Friday, February 10, 2012

Italian Anarchist Blows Himself Into Pieces in 1919

Damage from Bombing
The Foiled Bomb Plot at
2132 R Street, NW

 The image at left, captured in front of the elegant house at 2132 R Street, N.W. on June 2, 1919, first appeared on the front page of the now defunct Evening Star newspaper under a headline that shocked many in Washington at the time: Explosion at Attorney General’s Home Starts a Nation-Wide Round-Up of Anarchists.[1]  The bombing occurred in front of the home of U.S. Attorney General Alexander Mitchell Palmer, who had been the intended recipient of the package bomb, which in all likelihood would have been successful if the bomber had not tripped on a series of iron wickets lining the front entrance of the home, blowing himself and his identity into thousands of pieces.

            What prompted such a dramatic event on the peaceful 2100 block of R Street 93 years?   The perceived threat of Communists “Reds.”  Worried by the revolution that had taken place in Russia, Palmer became convinced that Communist agents were planning to overthrow the American government.  His suspicions intensified at about 11 pm on June 2, 1919 when he was sitting between the upstairs windows of his home along with other government officials when the bomb went off outside.  Uninjured, Palmer rushed outside to find no remains of the Italian assassin, but instead floating propaganda from his destroyed suitcase that read: “There will be bloodshed; we will not dodge; there will have to be murder; we will kill, because it is necessary; we will destroy to rid the world of your tyrannical institutions.”  In all, a total of thirty-eight bombs had been sent to leading politicians throughout the country.              
Alexander M. Palmer

The Evening Star reporting from over eighty years ago brings to mind the contemporary criticisms of newsprint and television journalism as being too sensational.  The story was divided up into several stories, as it was in the Washington Post the following day. 

Warning!  The following is not for the faint at heart!
(you can skip safely to the next paragraph).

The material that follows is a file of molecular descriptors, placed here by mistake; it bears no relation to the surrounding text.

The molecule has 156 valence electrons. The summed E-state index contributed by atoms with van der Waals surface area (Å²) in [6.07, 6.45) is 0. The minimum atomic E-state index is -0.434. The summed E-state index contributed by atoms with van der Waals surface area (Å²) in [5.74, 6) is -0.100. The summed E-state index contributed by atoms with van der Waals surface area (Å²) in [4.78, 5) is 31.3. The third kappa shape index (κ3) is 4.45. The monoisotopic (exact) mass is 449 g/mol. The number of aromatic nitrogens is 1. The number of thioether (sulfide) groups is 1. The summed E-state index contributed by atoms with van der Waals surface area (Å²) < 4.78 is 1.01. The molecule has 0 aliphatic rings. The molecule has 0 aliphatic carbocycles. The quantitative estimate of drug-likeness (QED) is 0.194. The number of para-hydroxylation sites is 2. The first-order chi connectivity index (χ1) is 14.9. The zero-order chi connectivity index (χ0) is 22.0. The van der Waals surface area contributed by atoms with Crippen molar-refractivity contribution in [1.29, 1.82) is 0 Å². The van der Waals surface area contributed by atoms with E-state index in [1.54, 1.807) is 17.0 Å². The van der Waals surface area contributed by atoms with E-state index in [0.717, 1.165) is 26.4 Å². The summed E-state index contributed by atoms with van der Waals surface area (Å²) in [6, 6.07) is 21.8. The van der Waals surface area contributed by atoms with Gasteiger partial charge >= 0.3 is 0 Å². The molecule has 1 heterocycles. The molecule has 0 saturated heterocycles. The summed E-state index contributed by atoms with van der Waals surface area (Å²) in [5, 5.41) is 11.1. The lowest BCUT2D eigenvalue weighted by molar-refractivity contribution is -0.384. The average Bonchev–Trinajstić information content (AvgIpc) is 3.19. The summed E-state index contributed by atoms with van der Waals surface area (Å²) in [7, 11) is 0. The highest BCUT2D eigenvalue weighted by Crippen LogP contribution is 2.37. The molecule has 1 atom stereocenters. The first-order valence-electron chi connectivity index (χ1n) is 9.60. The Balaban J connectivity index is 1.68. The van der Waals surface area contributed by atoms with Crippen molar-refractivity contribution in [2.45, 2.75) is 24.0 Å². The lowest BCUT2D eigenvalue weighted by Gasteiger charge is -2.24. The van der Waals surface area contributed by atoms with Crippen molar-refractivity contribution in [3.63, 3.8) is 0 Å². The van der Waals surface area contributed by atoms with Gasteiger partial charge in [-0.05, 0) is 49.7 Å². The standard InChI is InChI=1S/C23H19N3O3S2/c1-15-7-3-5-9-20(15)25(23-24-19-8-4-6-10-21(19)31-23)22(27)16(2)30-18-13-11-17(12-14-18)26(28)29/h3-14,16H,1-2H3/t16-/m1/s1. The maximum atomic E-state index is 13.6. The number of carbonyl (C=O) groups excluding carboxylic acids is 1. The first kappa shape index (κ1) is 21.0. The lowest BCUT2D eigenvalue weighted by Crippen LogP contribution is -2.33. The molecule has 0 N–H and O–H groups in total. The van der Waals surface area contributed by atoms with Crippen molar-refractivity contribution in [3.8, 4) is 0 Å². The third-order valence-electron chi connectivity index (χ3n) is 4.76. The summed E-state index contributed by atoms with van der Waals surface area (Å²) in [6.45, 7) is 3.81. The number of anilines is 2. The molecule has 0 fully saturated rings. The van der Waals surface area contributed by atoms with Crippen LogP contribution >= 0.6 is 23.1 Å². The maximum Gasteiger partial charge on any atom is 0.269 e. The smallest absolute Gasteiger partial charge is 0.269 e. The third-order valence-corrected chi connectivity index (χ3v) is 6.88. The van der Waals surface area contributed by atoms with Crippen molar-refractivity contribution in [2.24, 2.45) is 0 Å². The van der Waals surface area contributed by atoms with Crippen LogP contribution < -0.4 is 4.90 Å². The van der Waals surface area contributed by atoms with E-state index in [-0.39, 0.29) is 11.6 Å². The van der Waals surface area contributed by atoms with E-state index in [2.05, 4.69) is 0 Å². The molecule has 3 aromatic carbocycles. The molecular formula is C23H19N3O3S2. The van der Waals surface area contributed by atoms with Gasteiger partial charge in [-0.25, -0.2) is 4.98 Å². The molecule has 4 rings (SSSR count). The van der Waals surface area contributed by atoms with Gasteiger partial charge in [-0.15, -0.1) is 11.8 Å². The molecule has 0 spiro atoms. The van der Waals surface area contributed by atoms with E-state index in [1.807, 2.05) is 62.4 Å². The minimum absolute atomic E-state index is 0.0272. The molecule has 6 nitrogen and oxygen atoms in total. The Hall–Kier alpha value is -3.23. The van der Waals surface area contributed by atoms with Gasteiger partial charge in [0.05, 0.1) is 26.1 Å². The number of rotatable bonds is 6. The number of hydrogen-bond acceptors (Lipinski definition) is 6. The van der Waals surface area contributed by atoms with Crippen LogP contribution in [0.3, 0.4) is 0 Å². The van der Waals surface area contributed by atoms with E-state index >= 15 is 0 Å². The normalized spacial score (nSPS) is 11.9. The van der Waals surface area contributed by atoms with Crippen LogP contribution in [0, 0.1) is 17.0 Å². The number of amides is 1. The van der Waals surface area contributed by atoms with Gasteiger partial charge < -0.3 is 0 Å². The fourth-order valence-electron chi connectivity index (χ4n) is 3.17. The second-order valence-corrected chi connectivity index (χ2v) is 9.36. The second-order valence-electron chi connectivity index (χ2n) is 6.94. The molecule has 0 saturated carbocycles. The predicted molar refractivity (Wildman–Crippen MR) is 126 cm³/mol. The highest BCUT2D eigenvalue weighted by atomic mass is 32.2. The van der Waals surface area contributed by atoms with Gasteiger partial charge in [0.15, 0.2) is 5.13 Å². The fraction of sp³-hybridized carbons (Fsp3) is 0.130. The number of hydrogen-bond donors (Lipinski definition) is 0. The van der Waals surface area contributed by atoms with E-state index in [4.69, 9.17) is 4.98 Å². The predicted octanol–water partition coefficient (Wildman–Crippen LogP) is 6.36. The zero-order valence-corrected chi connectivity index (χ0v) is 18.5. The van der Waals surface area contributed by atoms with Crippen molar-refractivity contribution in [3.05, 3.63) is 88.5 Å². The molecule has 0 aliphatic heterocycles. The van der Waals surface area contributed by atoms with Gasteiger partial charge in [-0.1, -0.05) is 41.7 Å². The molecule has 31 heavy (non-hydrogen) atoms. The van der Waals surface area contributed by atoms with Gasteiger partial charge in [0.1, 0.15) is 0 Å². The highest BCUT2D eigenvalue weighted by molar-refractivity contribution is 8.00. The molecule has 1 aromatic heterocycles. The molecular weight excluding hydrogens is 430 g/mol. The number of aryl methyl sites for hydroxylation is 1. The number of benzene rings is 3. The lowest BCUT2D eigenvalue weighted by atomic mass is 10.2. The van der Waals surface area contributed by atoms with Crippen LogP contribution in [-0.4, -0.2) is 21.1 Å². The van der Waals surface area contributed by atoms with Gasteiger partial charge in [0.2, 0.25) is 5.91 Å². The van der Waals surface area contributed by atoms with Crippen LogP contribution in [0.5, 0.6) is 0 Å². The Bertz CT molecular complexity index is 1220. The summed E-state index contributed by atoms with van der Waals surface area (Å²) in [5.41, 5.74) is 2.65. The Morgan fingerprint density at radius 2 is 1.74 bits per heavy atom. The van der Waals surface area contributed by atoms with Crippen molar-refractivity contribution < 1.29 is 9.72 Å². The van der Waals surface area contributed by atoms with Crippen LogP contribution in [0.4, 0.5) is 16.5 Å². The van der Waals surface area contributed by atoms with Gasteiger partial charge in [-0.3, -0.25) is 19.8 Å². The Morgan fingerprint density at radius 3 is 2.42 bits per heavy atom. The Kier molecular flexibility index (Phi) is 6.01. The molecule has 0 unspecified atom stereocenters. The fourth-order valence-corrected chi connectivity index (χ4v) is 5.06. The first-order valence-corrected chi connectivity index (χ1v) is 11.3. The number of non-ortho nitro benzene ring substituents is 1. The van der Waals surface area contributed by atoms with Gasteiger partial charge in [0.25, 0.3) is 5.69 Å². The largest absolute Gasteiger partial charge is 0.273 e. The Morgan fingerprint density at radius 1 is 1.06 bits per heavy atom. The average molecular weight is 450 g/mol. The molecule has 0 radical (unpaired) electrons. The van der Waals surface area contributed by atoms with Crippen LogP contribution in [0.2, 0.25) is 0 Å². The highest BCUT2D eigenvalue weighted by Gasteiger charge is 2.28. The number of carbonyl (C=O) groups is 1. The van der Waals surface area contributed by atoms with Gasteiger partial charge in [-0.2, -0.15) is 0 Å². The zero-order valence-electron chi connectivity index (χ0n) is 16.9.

The reports read in parts: “Fragments of the anarchist’s body were literally driven into the back of the trees, the woodwork of nearby houses, scattered over the pavements and smeared on the front roofs of houses, while a large portion of the man’s torso was found hanging to the cornice of a house on S Street a block from the spot where the explosion occurred.  A part of the man’s liver was found on the top of an automobile standing nearly 100 feet away.”  “John Bryn, 14, son of the Norwegian Minister, was asleep in 2137 R Street when a section of the “Red’s” spinal column smashed through the window and landed beside his bed.”  “The enormous force of the explosion…was most clearly shown in the distance in which pieces of the scattered remains were hurled.  The legs were found across the street from Mr. Palmer’s home.  The scalp reposed on S Street, to which it had to rise 50 feet in the air and transverse a distance of more than 75 yards.”  Adding to the yawning house fronts where doors had been blown from their hinges and the litter of glass and leaves in front of the houses, was a spectacle of hundreds of minute flesh pieces covering the street and adhering in ghastly fashion to the fronts of dwellings and doors.”  “Cleaners and window washers were put to work after headquarters had collected all the remains needful.”                 
2132 R Street in 2012

Instead of Palmer going after the person or persons whom directly planned the bombing, he went after everyone who had any association with suspected Communist ties.  They discovered that most Communists or ‘Reds’ were usually immigrants, therefore they found immigration laws that they could easily work under to arrest these persons.  Palmer looked to arrest all members of these groups, with a plan to arrest large numbers of unsuspecting persons at one time, thus gaining the name ‘Palmer Raids’ which began after his bombing in the spring of 1919. 

Copyright Paul K. Williams

[1] Reproduced later in the Literary Digest, June 14, 1919.

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